Nursing celebrates three decades of education

by Christine McLaren



The arrival of 2007 marked the end of a special year for the University of Victoria’s School of Nursing, which celebrated its 30th birthday in 2006.

The school was established against all odds on March 23, 1976. It took countless letters to the editor by prominent nurses and sustained pressure from the Registered Nurses of BC to persuade the government to create the school. A budget of $165,000 was decried as “appalling” at a time when $50 million was being spent on the expansion of UBC’s medical school.

The first nursing course description was called “eerie, somewhat Pavlovian, clockwork orangy” by senate member David Henn in an article from The Ring dated Dec. 10, 1975. But determination prevailed and in 1978, 25 BSN (Bachelor of Science in Nursing) students formed the first graduating class.

No strangers to adversity, nurses continue to hold a vital place in today’s changing health care environment.

“Despite all the ‘noise’ about a crisis facing the health care system, nurses are at the bedside and in the community every day delivering effective care,” says Dr. Mary Ellen Purkis, dean of human and social development. “The future of Canada’s increasingly integrated health services sector relies on professionals who work well together in inter-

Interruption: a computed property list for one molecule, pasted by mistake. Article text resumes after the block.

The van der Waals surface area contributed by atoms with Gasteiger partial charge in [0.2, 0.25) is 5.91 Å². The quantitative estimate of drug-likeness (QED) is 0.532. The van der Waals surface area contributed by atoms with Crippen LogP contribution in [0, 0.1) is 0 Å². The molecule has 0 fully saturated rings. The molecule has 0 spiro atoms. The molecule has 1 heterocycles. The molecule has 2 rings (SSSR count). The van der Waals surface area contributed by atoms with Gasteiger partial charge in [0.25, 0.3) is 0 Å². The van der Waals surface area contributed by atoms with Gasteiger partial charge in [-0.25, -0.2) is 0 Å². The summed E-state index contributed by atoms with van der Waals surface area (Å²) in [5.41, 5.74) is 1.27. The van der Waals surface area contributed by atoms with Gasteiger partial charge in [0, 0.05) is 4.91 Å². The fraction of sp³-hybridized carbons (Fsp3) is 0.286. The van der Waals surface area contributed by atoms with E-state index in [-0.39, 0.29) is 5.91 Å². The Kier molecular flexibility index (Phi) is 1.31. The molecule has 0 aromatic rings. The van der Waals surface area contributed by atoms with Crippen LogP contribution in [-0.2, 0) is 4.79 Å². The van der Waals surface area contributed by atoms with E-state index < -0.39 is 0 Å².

professional teams. Our nursing school continues to show real leadership in this area.”

The school celebrated its anniversary in 2006 with the introduction of an Alumni Award of Excellence. Darlene McGougan, BSN ’98, is the first recipient. She’s currently the manager of nursing for Aboriginal health at the Vancouver Island Health Authority.

“I don’t do what I do alone and I couldn’t do it without the education,”said McGougan, who also shared the wisdom that “for Aboriginal people, you are the medicine if you bring a good heart”.

Jane Milliken, interim director of the school and master of ceremonies for the anniversary celebration, said in her address: “It’s no wonder that we can be proud of what we have accomplished in just three short decades, with so many dedicated people all contributing to our success. Our school continues to demonstrate a commitment to generating knowledge and advancing the nursing profession to improve health for individuals, families, communities, and society.”

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